The state has always maintained it had enough to hold Hurd, Deputy Prosecuting Attorney Todd Murray of the First Judicial District said.
Other evidence included an eyewitness who said he was 80 percent sure that Hurd looked like the man he saw shoot Liddell, and microscopic shards of glass found on a pair of pants at Hurd’s home that were similar to the glass found at the crime scene.
But the question is whether prosecutors had enough evidence to move forward with a trial, particularly once the state Crime Laboratory excluded Hurd as being a contributor of DNA evidence secured by authorities, contends Public Defender Ray Waters.
"Cases get filed on probable cause, and sometimes they get better and they get beyond a reasonable doubt," Waters said. "That never happened in this case. It never got any better. It got worse. ... This is what they call a public defender’s worst nightmare — an innocent client."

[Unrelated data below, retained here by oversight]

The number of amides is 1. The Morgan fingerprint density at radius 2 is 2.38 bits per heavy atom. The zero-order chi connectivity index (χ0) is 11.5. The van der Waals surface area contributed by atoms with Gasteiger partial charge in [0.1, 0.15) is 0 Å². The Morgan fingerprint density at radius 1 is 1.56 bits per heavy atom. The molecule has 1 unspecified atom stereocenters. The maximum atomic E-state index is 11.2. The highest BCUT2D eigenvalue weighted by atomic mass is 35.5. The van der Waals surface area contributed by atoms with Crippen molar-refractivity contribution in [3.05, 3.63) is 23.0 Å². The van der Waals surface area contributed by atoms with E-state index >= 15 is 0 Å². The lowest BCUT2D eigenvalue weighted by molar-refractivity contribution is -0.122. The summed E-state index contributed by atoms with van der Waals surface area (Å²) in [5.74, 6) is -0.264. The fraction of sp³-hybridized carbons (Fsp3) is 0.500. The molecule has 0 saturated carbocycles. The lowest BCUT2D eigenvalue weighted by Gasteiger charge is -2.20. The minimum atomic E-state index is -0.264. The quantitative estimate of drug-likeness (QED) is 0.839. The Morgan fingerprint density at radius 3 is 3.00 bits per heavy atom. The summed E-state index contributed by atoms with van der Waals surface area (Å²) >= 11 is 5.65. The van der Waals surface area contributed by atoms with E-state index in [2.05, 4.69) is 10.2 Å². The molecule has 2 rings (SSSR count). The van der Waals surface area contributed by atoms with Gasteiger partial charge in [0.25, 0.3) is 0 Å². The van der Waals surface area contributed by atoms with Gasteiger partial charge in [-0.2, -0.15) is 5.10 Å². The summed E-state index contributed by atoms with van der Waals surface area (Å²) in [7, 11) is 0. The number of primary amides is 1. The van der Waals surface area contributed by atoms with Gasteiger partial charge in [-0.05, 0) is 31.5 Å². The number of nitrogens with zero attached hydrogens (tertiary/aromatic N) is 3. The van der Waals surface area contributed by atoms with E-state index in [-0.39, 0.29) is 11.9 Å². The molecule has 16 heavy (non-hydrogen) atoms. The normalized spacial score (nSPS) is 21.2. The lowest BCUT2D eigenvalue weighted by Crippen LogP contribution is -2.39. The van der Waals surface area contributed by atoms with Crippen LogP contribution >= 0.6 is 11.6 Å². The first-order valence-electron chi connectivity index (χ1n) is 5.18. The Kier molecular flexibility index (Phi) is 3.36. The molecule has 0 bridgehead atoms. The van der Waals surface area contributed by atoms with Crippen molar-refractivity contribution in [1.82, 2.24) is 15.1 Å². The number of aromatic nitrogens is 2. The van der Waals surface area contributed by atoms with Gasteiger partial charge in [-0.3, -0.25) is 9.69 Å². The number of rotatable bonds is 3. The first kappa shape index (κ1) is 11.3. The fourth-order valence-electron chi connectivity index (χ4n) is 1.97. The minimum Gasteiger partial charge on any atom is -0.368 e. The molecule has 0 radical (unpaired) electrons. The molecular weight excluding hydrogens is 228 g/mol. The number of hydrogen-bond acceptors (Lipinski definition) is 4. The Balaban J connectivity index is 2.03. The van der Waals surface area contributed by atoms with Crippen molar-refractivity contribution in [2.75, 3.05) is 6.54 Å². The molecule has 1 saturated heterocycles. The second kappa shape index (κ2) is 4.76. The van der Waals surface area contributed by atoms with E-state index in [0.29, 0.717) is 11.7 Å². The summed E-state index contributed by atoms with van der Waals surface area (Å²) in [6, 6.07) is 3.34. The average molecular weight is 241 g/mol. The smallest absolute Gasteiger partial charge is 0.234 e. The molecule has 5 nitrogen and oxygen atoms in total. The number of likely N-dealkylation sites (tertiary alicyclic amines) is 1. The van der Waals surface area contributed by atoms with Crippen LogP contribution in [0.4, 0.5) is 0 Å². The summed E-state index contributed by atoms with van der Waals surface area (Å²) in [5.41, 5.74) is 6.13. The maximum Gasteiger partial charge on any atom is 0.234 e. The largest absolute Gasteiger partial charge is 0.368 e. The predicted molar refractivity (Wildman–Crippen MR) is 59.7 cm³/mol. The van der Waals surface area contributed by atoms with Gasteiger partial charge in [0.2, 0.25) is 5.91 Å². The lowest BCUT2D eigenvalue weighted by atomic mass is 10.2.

The nightmare began with Liddell’s death.
On the evening of March 30, when Hurd said he was at a fish fry at a friend’s house, Liddell, 59, reportedly was kidnapped from her home in Helena and driven to a remote area outside the West Helena city limits. Police believe she struggled with her abductor during the drive.
Her body was found near her wrecked Jeep. She had been shot, and her abductor had fled on foot, authorities said.
For almost 24 hours, sheriff’s deputies and officers from nine other state and local agencies searched the woods with bloodhounds but came up empty.
The next day, officers had a name: A.D. Hurd, a Helena native who had moved back to town a few months before, after living for several years in Minnesota.
At 11:30 that night, Hurd and Nia Thomas, the mother of his five children, had just crawled into bed when a loud knocking took Thomas to the door of their Helena home.